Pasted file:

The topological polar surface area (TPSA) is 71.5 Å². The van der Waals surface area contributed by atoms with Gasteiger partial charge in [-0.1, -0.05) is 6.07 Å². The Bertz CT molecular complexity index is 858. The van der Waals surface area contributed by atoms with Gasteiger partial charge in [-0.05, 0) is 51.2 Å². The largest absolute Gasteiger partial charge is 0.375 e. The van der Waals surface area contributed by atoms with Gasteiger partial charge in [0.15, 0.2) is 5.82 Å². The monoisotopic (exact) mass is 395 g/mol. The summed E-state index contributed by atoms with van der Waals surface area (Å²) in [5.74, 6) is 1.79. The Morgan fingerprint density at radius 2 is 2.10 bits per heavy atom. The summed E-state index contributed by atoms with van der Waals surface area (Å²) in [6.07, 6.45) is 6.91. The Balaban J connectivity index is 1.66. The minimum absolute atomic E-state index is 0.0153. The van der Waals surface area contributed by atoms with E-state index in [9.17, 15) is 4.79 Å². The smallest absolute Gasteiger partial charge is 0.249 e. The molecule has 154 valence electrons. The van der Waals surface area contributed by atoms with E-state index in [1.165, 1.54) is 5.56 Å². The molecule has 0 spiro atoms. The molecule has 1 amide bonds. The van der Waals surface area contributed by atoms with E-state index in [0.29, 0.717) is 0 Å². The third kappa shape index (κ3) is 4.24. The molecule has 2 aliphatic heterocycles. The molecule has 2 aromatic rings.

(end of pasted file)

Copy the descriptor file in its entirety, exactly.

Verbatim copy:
The topological polar surface area (TPSA) is 71.5 Å². The van der Waals surface area contributed by atoms with Gasteiger partial charge in [-0.1, -0.05) is 6.07 Å². The Bertz CT molecular complexity index is 858. The van der Waals surface area contributed by atoms with Gasteiger partial charge in [-0.05, 0) is 51.2 Å². The largest absolute Gasteiger partial charge is 0.375 e. The van der Waals surface area contributed by atoms with Gasteiger partial charge in [0.15, 0.2) is 5.82 Å². The monoisotopic (exact) mass is 395 g/mol. The summed E-state index contributed by atoms with van der Waals surface area (Å²) in [5.74, 6) is 1.79. The Morgan fingerprint density at radius 2 is 2.10 bits per heavy atom. The summed E-state index contributed by atoms with van der Waals surface area (Å²) in [6.07, 6.45) is 6.91. The Balaban J connectivity index is 1.66. The minimum absolute atomic E-state index is 0.0153. The van der Waals surface area contributed by atoms with E-state index in [9.17, 15) is 4.79 Å². The smallest absolute Gasteiger partial charge is 0.249 e. The molecule has 154 valence electrons. The van der Waals surface area contributed by atoms with E-state index in [1.165, 1.54) is 5.56 Å². The molecule has 0 spiro atoms. The molecule has 1 amide bonds. The van der Waals surface area contributed by atoms with E-state index in [0.29, 0.717) is 0 Å². The third kappa shape index (κ3) is 4.24. The molecule has 2 aliphatic heterocycles. The molecule has 2 aromatic rings.